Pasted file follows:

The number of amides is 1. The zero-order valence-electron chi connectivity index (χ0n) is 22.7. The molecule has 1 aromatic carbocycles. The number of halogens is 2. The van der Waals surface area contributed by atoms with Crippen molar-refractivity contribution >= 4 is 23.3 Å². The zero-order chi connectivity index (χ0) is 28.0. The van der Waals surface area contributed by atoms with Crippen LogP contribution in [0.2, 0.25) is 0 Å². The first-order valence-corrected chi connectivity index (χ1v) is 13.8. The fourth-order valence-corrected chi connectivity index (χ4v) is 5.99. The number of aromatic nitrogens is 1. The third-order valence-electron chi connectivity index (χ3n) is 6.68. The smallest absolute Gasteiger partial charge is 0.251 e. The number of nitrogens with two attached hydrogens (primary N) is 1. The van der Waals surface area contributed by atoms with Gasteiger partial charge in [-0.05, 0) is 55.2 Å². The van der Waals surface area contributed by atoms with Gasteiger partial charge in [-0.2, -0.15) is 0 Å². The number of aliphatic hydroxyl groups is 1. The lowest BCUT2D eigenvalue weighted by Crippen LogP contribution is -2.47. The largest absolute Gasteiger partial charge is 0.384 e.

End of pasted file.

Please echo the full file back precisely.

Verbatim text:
The number of amides is 1. The zero-order valence-electron chi connectivity index (χ0n) is 22.7. The molecule has 1 aromatic carbocycles. The number of halogens is 2. The van der Waals surface area contributed by atoms with Crippen molar-refractivity contribution >= 4 is 23.3 Å². The zero-order chi connectivity index (χ0) is 28.0. The van der Waals surface area contributed by atoms with Crippen LogP contribution in [0.2, 0.25) is 0 Å². The first-order valence-corrected chi connectivity index (χ1v) is 13.8. The fourth-order valence-corrected chi connectivity index (χ4v) is 5.99. The number of aromatic nitrogens is 1. The third-order valence-electron chi connectivity index (χ3n) is 6.68. The smallest absolute Gasteiger partial charge is 0.251 e. The number of nitrogens with two attached hydrogens (primary N) is 1. The van der Waals surface area contributed by atoms with Gasteiger partial charge in [-0.05, 0) is 55.2 Å². The van der Waals surface area contributed by atoms with Gasteiger partial charge in [-0.2, -0.15) is 0 Å². The number of aliphatic hydroxyl groups is 1. The lowest BCUT2D eigenvalue weighted by Crippen LogP contribution is -2.47. The largest absolute Gasteiger partial charge is 0.384 e.